Schooner Capsizes*

The Lottie Cooper a Total Loss and E Olson Drowned.

The first life lost on the Great Lakes, for the season of 1894, was that of Edward Olson, a member of the crew of the schooner Lottie Cooper which was capsized off this port at 5 o'clock this morning. When the sun went down last evening, a heavy wind from the southeast began blowing, which later in the evening increased to a fierce gale, that lashed the water of Lake Michigan into an angry sea. The three masted schooner, Lottie Cooper, left Pine Lake, Mich., between seven and eight o'clock, Saturday evening for Sheboygan. She came to, about 50 rods south of the government piers, at eleven o'clock last night and dropped her anchor. Her torches were flashed for a tug but there was no response to the signals. A night of terror was spent on the vessel by the crew. Every huge wave that dashed over the boat drenched them to the skin. Morning dawned at last and their colors were hoisted. The companion way to the forecastle of the vessel was washed away and the bulwarks followed. She then began to fill with water and the flag was lowered to half mast, and in a few minutes, the vessel gave a lurch and keeled completely over. The crew gave a leap and sank from ten to twelve feet below the surface of the water. When then came to the surface the keel of the boat was skyward and the greater part of the cargo of lumber was caught in the rigging where the men clung to it. Edward Olson grabbed several loose boards and floated from the boat and in a short time, the men saw him lose his hold on the boards and sink from their sight. The lookout at the life saving station saw the boat careen and the crew responded with the small surf boat, but before getting to the end of the piers they had to return and take the large boat and with the assistance of the tug Sheboygan, made the perilous trip to the wreck, and rescued the live men, clinging to the moving pile of lumber, returning with them, safely to port, after about half an hours work. The men were taken to the sleeping apartment at the station where their wet clothing was removed and dry ones furnished. The bodies of the men were badly bruised, from the shifting of the lumber upon which they were compelled to cling for nearly a half hour. The Cooper was command by Capt. Fred Lorenz of this city and William Huhme of Charlevoix, was firs mate. The remainder of the crew was composed of Charles Esbach, August Pegelow and Barney Haynes, all of this city. Edward Olson, the drowned man, is a Norwegian, and his wife and two children, a daughter of 16 and a boy of 12 years, still live in Norway. He was about 50 years of age and had been in this country only three years. The Cooper left this city last Wednesday on her first trip for Pine Lake , Michigan, where she loaded 230,000 feet of elm lumber for the Mattoon Mfg. Co. The cargo was valued at about $3,500 and the vessel at $7,000. The vessel is a total loss without insurance. Part of the lumber will probably be saved. A greater part of the deck load was washed away during the night. The Lottie Cooper was built by Trumann & Cooper at Manitowoc, in 1873 and was named after a daughter of Mr. Cooper. When wrecked she was owned by Capt. Ole Groh, Capt. Lorenz, W. D. Crocker, G. B. Mattoon and Eugene Pantzer. Much credit is due Capt. Nequette, the members of the life saving crew, Capt. Ole Groh and Capt. William Groh and the crew of the tug Sheboygan for their brave and heroic work in the saving of the lives of the live men. After the crew was picked off, the lumber parted and had the tug and life boat been five minutes later, all hands would have perished in sight of their homes. Had Olson clung to the same pile of lumber, that the remainder of the men did, his life would also have been saved. The Cooper was 242 tons burden and was in good shape, as her spars, sails and rigging were all new. A large number were attracted to the beach this morning to watch the wrecked hulk drift toward the beach. There was some trouble in finding out the correct name of the man drowned. The captain of the vessel, upon which he sailed says his name is Edward Olson, and that his family reside at Orindale, Norway. The Cooper is breaking up and washing ashore. Olson's body has not been found.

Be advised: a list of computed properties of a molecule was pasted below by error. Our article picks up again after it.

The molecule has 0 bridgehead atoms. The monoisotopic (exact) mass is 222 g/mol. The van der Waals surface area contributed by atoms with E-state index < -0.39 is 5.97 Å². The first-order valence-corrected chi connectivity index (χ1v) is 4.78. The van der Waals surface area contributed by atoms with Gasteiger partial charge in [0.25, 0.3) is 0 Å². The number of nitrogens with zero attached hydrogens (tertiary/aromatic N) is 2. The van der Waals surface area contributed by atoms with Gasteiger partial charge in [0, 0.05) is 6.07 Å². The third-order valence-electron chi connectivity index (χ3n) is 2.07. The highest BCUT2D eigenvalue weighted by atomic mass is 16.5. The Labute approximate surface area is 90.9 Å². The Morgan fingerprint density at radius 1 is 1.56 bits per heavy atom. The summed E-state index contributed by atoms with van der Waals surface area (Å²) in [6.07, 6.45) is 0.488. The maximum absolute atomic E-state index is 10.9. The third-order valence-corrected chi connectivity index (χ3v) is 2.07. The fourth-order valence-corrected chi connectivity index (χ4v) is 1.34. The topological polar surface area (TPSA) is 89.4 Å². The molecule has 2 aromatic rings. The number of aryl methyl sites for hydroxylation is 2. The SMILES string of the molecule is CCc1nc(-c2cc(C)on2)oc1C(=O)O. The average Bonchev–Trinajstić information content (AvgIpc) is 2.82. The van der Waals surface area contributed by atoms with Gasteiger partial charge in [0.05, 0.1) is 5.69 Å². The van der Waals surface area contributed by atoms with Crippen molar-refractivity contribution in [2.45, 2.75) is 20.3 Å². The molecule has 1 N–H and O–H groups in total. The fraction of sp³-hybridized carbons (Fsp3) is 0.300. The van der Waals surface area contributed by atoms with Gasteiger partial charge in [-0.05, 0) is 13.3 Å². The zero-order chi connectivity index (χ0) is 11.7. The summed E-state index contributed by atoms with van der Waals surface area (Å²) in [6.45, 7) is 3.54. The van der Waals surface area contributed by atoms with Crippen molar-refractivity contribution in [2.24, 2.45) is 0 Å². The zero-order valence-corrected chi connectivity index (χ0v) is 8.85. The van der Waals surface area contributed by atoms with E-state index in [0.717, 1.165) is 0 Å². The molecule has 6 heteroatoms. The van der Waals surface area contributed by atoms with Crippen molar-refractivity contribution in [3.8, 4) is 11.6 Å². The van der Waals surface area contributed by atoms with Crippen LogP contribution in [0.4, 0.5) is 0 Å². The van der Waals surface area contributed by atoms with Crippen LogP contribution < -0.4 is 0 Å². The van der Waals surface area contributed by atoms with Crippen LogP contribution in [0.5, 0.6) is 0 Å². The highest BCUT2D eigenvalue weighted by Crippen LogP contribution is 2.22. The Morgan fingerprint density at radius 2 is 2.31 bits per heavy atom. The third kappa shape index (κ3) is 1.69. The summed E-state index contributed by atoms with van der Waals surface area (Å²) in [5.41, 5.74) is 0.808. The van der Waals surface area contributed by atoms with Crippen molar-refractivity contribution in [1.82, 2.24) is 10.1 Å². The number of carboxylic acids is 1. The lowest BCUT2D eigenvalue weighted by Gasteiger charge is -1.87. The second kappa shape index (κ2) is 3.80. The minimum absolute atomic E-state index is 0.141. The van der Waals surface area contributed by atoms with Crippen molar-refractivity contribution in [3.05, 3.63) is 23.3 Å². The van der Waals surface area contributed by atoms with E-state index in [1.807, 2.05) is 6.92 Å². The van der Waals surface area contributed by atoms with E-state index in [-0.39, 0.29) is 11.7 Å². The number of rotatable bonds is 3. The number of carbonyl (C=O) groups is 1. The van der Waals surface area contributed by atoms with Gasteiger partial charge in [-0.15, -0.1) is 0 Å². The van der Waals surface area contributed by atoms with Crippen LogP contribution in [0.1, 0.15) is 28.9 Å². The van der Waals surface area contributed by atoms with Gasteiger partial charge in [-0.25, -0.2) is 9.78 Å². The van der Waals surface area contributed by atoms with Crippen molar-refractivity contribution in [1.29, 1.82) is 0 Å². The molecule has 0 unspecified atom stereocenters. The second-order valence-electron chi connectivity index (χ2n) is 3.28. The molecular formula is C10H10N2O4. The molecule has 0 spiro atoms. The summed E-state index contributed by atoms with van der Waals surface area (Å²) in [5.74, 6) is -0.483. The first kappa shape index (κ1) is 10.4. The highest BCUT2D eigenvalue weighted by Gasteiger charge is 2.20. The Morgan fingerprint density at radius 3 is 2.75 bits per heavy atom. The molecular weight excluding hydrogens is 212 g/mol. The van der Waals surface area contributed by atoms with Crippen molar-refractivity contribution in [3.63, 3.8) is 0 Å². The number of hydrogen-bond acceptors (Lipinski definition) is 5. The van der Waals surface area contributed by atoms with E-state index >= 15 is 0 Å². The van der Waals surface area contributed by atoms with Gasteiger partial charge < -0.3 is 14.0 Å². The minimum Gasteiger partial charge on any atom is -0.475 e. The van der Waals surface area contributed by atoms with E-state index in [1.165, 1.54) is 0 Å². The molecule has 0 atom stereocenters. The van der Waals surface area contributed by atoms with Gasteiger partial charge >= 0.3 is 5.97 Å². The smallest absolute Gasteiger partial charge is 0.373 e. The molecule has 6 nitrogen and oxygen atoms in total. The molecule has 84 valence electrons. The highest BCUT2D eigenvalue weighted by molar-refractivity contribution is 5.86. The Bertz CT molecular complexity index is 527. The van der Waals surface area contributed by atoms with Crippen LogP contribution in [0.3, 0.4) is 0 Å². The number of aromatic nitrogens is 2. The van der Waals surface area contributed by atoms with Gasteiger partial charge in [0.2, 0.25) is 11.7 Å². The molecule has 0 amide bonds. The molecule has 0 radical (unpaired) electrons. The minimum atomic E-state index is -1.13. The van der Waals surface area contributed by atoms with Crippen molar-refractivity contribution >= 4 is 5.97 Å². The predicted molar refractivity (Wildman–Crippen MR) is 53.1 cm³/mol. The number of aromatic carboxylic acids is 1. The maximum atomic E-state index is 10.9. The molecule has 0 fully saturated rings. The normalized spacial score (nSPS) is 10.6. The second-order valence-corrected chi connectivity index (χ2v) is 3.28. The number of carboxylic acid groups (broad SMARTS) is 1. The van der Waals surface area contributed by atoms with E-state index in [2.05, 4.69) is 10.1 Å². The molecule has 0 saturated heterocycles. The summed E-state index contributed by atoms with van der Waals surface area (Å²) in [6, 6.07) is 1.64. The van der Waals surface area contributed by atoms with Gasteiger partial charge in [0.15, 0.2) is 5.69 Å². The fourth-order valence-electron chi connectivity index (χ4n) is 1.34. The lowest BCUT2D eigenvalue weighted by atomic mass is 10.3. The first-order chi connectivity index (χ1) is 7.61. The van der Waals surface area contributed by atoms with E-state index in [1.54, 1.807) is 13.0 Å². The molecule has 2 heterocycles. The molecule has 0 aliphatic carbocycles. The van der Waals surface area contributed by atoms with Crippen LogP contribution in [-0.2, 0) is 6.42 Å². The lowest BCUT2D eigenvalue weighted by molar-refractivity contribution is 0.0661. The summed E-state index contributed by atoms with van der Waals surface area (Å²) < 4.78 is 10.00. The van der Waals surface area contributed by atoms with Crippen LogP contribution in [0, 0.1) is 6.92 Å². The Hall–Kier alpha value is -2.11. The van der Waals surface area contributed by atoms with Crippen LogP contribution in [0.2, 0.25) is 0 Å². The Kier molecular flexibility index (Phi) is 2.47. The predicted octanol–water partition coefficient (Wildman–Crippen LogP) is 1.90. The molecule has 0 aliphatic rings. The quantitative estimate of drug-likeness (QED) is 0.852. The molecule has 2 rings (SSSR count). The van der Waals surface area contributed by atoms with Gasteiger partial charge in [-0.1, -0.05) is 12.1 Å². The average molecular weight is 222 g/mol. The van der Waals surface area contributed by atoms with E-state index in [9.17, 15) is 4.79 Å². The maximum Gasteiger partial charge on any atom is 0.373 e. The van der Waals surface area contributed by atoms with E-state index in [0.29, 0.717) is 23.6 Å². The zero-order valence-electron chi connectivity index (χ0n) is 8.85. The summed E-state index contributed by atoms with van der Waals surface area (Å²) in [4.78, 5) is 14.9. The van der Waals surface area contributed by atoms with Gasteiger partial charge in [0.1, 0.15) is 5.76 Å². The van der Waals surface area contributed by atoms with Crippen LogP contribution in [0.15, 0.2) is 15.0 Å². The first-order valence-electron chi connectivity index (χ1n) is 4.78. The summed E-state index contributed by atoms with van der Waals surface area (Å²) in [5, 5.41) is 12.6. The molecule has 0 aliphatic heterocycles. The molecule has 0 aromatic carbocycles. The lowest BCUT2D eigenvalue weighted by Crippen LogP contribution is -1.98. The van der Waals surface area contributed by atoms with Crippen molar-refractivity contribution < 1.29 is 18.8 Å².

*Sheboygan Evening Telegram, 9 APR 1894

Telegram keywords: Lottie Cooper; Olson Edward; Lorenz, Captain Fred; Huhme, William; Esbach, Charles; Pegelow, August; Haynes, Barney; Groh, Captain Ole; Crocker W D; Mattoon, G B; Pantzer, Eugene; Nequette, Captain; Groh, Captain William

03 Jul 96